Copyright (C) 2001-2006 Mike Sebastian
Below are resources which may be able to help in locating a replacement manual for a calculator.
Ataba has manuals for many of the calculators they manufacture available for download. Ataba manufactures calculators for other brands. Hence, their manuals might be useful for similar models sold under other brands.
Calculated Industries has manuals for many of their calculators available for download.
Casio has manuals for some of their currently marketed calculators available for download. Casio can also provide photocopies of manuals for older calculators by calling their Document Center in New Jersey at 973-252-7570.
Datexx has manuals for some of their currently marketed calculators available for download. Since their calculators are manufactured by a handful of different OEMs, including Ataba and Kinpo, their manuals might be useful for similar models sold under other brands.
Hewlett-Packard has manuals for their currently marketed calculators. Some are available for download. Others can be ordered in hardcopy form. David Hicks, through his Museum of HP Calculators, also sells scans of manuals on CDROM for many of the old models of HP calculators.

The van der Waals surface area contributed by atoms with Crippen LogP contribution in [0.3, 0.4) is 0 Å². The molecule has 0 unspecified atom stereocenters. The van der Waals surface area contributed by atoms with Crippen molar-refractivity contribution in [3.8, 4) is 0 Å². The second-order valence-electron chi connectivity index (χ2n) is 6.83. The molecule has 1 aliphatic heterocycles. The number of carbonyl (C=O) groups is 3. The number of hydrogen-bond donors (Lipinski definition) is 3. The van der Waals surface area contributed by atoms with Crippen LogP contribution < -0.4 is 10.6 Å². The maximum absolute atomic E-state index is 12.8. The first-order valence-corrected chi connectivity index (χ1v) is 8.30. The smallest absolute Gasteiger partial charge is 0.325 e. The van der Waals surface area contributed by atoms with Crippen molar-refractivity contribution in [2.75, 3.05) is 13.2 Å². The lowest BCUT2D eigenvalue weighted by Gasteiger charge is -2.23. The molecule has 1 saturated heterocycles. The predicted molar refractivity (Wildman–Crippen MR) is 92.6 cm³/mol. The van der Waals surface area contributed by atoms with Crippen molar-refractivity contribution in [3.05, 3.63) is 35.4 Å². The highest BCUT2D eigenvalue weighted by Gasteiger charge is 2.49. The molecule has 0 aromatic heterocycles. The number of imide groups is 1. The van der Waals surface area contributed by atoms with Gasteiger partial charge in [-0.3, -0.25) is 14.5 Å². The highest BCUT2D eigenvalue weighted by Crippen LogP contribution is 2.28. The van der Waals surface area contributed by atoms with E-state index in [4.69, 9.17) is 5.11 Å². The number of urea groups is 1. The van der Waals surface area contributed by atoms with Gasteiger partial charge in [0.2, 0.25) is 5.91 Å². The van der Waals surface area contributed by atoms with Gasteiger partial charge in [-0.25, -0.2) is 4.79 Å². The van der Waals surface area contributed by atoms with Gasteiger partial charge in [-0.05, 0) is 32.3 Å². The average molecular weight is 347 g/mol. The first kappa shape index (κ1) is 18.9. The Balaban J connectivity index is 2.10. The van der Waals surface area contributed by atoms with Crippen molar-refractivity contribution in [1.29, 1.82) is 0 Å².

Sharp has manuals for some of their more recent products available for download. From this page, select the appropriate calculator category. Then select the blue "Manuals" link near the right side of the page to see a list of available downloadable documents. If you cannot find the appropriate manual, you can always contact support.
Sonin has manuals for their calculator products. Manual downloads are available from each individual product page.
Texas Instruments has manuals available for download for their currently marketed calculators and some discontinued calculators here. Manuals are not available for all discontinued calculators. Alternatively, you can always contact their support group.
Vintage Calculators. The following collector web sites have some manuals in PDF format available for download:No.
In case you are wondering, I was effectively asked this question by someone who should have known better.
The vast majority of the calculator manufacturers, or semiconductor manufacturers who made calculator chips, came into existence in the 70's, and rapidly disappeared. Some were aquired by other firms. Others went bankrupt. If you are a law firm seeking these answers, it is time for you to get on Lexis or Westlaw and start searching - after all, you will be billing you client for the search.